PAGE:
[Remember-bhopal] The Unlikely Heroines

Submitted by Editor on Wed, 26/05/2004 - 03:10

The toxic legacy of the explosion of a pesticide factory in Bhopal is still felt 20 years on. Our correspondent meets two women who began a global campaign seeking justice for the victims of Union Carbide

From: tim edwards - tim at lifecycle.demon.co.uk
Date: Tuesday, May 25, 2004, 8:55:45 PM
Subject: [Remember-bhopal] wonderful London Times interview with Rashida & Champa

The Times
Times 2 - features
May 25, 2004
Reportage: The unlikely heroines
By Penny Wark

The toxic legacy of the explosion of a pesticide factory in Bhopal is still felt 20 years on. Our correspondent meets two women who began a global campaign seeking justice for the victims of Union Carbide

THEY ARE calm, these two women. They have none of the hustle of Western campaigners. Instead they tell their story with the immense dignity that comes from their culture and from the knowledge that its details are shocking enough.

Twenty years ago Rashida Bee and Champa Devi Shukla lived near the Union Carbide pesticide factory in Bhopal, central India. Champa lived 500 yards (560m) away and on the night it exploded, leaking toxic gases throughout the area, she tried to escape with her husband and their five children. Their eyes felt as if they were on fire, their throats stung. They saw bodies in the streets and piled up at the hospital. Champa still remembers the smell: of dead people, of burning flesh, of rotting animals.

Today the factory is derelict but the Bhopal tragedy continues: toxins still leak into the water supply and the soil. Babies are born deformed, children fail to grow, those who survived the night of December 2, 1984, endure chronic health problems: menstrual irregularities that lead to early menopause, fevers, tuberculosis, cancers. Champa's husband and two of her sons are dead: her eldest son killed himself in 1992 because his breathlessness meant that he couldn't work, and he became depressed. One daughter is partially paralysed; both daughters were rejected by the families into which they married because of their poor health; a granddaughter was born without an upper lip. If asked, Champa will tell you all this not because she wishes to repeat the details, but because her story is not unusual in Bhopal. She wipes her eyes frequently. She is not weeping - she is beyond tears - but the effect of the gas still makes her eyes stream.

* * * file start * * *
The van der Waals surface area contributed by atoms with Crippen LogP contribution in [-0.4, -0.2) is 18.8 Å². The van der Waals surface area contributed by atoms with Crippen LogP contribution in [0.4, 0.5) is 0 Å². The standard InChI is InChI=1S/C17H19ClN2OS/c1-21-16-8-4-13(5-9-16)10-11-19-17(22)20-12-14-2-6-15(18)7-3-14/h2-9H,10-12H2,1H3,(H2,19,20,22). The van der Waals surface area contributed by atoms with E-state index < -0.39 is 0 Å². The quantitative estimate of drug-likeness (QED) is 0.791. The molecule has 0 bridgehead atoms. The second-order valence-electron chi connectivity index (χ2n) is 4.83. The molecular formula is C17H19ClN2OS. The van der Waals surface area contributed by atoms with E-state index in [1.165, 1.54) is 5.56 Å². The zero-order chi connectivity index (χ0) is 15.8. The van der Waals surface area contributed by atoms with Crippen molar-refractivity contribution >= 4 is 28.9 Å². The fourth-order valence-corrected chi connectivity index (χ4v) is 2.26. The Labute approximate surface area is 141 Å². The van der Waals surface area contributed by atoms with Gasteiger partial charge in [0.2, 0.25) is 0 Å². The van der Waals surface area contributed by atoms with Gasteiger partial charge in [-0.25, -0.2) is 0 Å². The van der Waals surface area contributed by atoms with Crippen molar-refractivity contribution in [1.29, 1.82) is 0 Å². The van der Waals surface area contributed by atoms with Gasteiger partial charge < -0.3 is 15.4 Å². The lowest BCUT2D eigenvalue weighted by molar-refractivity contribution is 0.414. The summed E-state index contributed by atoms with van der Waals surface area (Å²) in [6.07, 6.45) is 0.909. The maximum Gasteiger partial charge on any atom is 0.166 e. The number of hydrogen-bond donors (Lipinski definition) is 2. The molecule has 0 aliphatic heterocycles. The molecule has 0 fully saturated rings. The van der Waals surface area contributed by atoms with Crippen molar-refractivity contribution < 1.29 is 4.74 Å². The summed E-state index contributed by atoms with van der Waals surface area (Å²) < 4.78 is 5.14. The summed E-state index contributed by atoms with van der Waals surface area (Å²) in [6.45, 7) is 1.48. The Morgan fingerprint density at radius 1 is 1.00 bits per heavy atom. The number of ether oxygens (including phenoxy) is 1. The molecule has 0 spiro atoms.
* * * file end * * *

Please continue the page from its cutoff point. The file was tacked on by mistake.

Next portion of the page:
It is for these reasons that Rashida and Champa have spent much of the past 20 years fighting for justice. They want Union Carbide, now owned by Dow Chemical Company, to be held accountable for the immediate deaths of 8,000 people, the 20,000 deaths attributed to the disaster since, and the continuing suffering of those who survive, and who have been born in the locality since. Dow should pay for the medical treatment and rehabilitation of those who have survived, and their children, and it should clean up the abandoned factory, the women insist, not unreasonably. And now their efforts have been recognised by the award of the Goldman Environmental Prize, given annually to grassroots environmental heroes. Rashida and Champa have donated their $125,000 (£70,000) prize money to a trust for Bhopali children deformed by the poisoned gas and water.

They speak of a recent decision in the Indian Supreme Court that requires the Government to supply piped water to Bhopal. "This is one of the many victories," says Rashida. It is indeed a remarkable achievement, given that before 1985 neither woman knew anything of India's political hierarchy. Both had married at 13 and, as Champa puts it, their expectations were straightforward: "Nothing other than thinking that I would have kids, and they would have kids, and I would be a grand old woman." They knew nothing of the world beyond their own communities.